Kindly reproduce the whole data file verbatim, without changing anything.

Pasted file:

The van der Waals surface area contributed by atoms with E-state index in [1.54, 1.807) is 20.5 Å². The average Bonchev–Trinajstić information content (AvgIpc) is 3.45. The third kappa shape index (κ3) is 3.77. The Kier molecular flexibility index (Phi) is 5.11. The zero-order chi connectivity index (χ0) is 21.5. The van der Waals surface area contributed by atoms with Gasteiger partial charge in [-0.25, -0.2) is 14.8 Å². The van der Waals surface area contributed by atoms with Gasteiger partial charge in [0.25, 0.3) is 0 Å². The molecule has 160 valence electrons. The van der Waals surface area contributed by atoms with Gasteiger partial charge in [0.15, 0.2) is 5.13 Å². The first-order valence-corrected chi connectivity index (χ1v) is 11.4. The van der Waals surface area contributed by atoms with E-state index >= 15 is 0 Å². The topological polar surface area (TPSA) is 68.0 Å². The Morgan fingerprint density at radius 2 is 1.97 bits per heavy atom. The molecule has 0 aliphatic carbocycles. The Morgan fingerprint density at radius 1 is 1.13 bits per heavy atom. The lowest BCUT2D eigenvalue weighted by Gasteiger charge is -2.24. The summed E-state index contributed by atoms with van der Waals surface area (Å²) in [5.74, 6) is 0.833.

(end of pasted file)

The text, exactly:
The van der Waals surface area contributed by atoms with E-state index in [1.54, 1.807) is 20.5 Å². The average Bonchev–Trinajstić information content (AvgIpc) is 3.45. The third kappa shape index (κ3) is 3.77. The Kier molecular flexibility index (Phi) is 5.11. The zero-order chi connectivity index (χ0) is 21.5. The van der Waals surface area contributed by atoms with Gasteiger partial charge in [-0.25, -0.2) is 14.8 Å². The van der Waals surface area contributed by atoms with Gasteiger partial charge in [0.25, 0.3) is 0 Å². The molecule has 160 valence electrons. The van der Waals surface area contributed by atoms with Gasteiger partial charge in [0.15, 0.2) is 5.13 Å². The first-order valence-corrected chi connectivity index (χ1v) is 11.4. The van der Waals surface area contributed by atoms with E-state index >= 15 is 0 Å². The topological polar surface area (TPSA) is 68.0 Å². The Morgan fingerprint density at radius 2 is 1.97 bits per heavy atom. The molecule has 0 aliphatic carbocycles. The Morgan fingerprint density at radius 1 is 1.13 bits per heavy atom. The lowest BCUT2D eigenvalue weighted by Gasteiger charge is -2.24. The summed E-state index contributed by atoms with van der Waals surface area (Å²) in [5.74, 6) is 0.833.